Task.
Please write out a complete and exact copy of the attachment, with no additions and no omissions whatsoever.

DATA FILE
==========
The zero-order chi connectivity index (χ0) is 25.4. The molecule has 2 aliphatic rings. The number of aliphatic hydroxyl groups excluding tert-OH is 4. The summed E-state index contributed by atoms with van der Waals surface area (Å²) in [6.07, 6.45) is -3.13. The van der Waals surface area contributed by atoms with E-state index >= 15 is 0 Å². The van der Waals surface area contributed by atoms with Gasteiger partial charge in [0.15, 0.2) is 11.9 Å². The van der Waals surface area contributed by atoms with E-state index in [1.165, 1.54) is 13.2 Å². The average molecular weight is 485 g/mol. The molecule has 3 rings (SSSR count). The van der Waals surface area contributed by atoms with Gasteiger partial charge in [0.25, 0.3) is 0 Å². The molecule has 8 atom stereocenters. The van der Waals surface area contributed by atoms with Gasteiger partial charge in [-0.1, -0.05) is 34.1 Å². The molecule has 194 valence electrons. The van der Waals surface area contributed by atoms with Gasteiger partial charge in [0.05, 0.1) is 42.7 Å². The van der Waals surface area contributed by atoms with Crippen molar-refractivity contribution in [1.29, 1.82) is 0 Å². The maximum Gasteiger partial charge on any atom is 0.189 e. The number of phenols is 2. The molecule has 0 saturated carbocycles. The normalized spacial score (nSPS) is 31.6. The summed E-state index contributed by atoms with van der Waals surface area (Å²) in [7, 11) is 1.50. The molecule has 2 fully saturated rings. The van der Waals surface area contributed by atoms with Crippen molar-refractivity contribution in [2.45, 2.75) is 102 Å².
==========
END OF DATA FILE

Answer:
The zero-order chi connectivity index (χ0) is 25.4. The molecule has 2 aliphatic rings. The number of aliphatic hydroxyl groups excluding tert-OH is 4. The summed E-state index contributed by atoms with van der Waals surface area (Å²) in [6.07, 6.45) is -3.13. The van der Waals surface area contributed by atoms with E-state index >= 15 is 0 Å². The van der Waals surface area contributed by atoms with Gasteiger partial charge in [0.15, 0.2) is 11.9 Å². The van der Waals surface area contributed by atoms with E-state index in [1.165, 1.54) is 13.2 Å². The average molecular weight is 485 g/mol. The molecule has 3 rings (SSSR count). The van der Waals surface area contributed by atoms with Gasteiger partial charge in [0.25, 0.3) is 0 Å². The molecule has 8 atom stereocenters. The van der Waals surface area contributed by atoms with Gasteiger partial charge in [-0.1, -0.05) is 34.1 Å². The molecule has 194 valence electrons. The van der Waals surface area contributed by atoms with Gasteiger partial charge in [0.05, 0.1) is 42.7 Å². The van der Waals surface area contributed by atoms with Crippen molar-refractivity contribution in [1.29, 1.82) is 0 Å². The maximum Gasteiger partial charge on any atom is 0.189 e. The number of phenols is 2. The molecule has 0 saturated carbocycles. The normalized spacial score (nSPS) is 31.6. The summed E-state index contributed by atoms with van der Waals surface area (Å²) in [7, 11) is 1.50. The molecule has 2 fully saturated rings. The van der Waals surface area contributed by atoms with Crippen molar-refractivity contribution in [2.45, 2.75) is 102 Å².